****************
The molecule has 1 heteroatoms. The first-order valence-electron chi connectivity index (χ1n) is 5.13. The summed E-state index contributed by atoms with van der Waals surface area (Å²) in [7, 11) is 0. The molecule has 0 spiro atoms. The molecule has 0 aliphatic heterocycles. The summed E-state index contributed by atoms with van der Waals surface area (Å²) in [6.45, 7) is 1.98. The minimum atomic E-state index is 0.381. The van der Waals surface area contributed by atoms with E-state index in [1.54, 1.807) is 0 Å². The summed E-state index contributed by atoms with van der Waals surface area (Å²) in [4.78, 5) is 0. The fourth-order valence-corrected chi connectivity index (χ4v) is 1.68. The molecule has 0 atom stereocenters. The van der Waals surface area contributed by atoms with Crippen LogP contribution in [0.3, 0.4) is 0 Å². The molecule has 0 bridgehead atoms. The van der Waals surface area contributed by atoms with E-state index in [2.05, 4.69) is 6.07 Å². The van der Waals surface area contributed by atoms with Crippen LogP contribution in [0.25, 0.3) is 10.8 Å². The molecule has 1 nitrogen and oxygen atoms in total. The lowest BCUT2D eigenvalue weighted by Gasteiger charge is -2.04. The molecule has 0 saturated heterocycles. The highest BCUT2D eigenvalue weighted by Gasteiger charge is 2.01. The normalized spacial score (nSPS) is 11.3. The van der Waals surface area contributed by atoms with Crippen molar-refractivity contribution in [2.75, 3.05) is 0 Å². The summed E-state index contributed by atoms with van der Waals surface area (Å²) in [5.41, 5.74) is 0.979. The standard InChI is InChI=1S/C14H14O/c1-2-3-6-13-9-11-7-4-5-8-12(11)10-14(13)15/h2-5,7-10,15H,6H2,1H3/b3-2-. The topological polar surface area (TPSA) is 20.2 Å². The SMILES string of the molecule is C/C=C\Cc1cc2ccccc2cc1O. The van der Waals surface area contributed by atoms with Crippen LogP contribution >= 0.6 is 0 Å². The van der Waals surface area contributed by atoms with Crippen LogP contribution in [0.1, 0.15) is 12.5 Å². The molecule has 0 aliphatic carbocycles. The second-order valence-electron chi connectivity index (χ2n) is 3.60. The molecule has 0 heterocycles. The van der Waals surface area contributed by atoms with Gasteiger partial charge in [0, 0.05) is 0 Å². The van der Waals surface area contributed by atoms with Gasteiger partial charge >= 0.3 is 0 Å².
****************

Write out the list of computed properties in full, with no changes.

The molecule has 1 heteroatoms. The first-order valence-electron chi connectivity index (χ1n) is 5.13. The summed E-state index contributed by atoms with van der Waals surface area (Å²) in [7, 11) is 0. The molecule has 0 spiro atoms. The molecule has 0 aliphatic heterocycles. The summed E-state index contributed by atoms with van der Waals surface area (Å²) in [6.45, 7) is 1.98. The minimum atomic E-state index is 0.381. The van der Waals surface area contributed by atoms with E-state index in [1.54, 1.807) is 0 Å². The summed E-state index contributed by atoms with van der Waals surface area (Å²) in [4.78, 5) is 0. The fourth-order valence-corrected chi connectivity index (χ4v) is 1.68. The molecule has 0 atom stereocenters. The van der Waals surface area contributed by atoms with Crippen LogP contribution in [0.3, 0.4) is 0 Å². The molecule has 0 bridgehead atoms. The van der Waals surface area contributed by atoms with E-state index in [2.05, 4.69) is 6.07 Å². The van der Waals surface area contributed by atoms with Crippen LogP contribution in [0.25, 0.3) is 10.8 Å². The molecule has 1 nitrogen and oxygen atoms in total. The lowest BCUT2D eigenvalue weighted by Gasteiger charge is -2.04. The molecule has 0 saturated heterocycles. The highest BCUT2D eigenvalue weighted by Gasteiger charge is 2.01. The normalized spacial score (nSPS) is 11.3. The van der Waals surface area contributed by atoms with Crippen molar-refractivity contribution in [2.75, 3.05) is 0 Å². The summed E-state index contributed by atoms with van der Waals surface area (Å²) in [5.41, 5.74) is 0.979. The standard InChI is InChI=1S/C14H14O/c1-2-3-6-13-9-11-7-4-5-8-12(11)10-14(13)15/h2-5,7-10,15H,6H2,1H3/b3-2-. The topological polar surface area (TPSA) is 20.2 Å². The SMILES string of the molecule is C/C=C\Cc1cc2ccccc2cc1O. The van der Waals surface area contributed by atoms with Crippen LogP contribution >= 0.6 is 0 Å². The van der Waals surface area contributed by atoms with Crippen LogP contribution in [0.1, 0.15) is 12.5 Å². The molecule has 0 aliphatic carbocycles. The second-order valence-electron chi connectivity index (χ2n) is 3.60. The molecule has 0 heterocycles. The van der Waals surface area contributed by atoms with Gasteiger partial charge in [0, 0.05) is 0 Å². The van der Waals surface area contributed by atoms with Gasteiger partial charge >= 0.3 is 0 Å².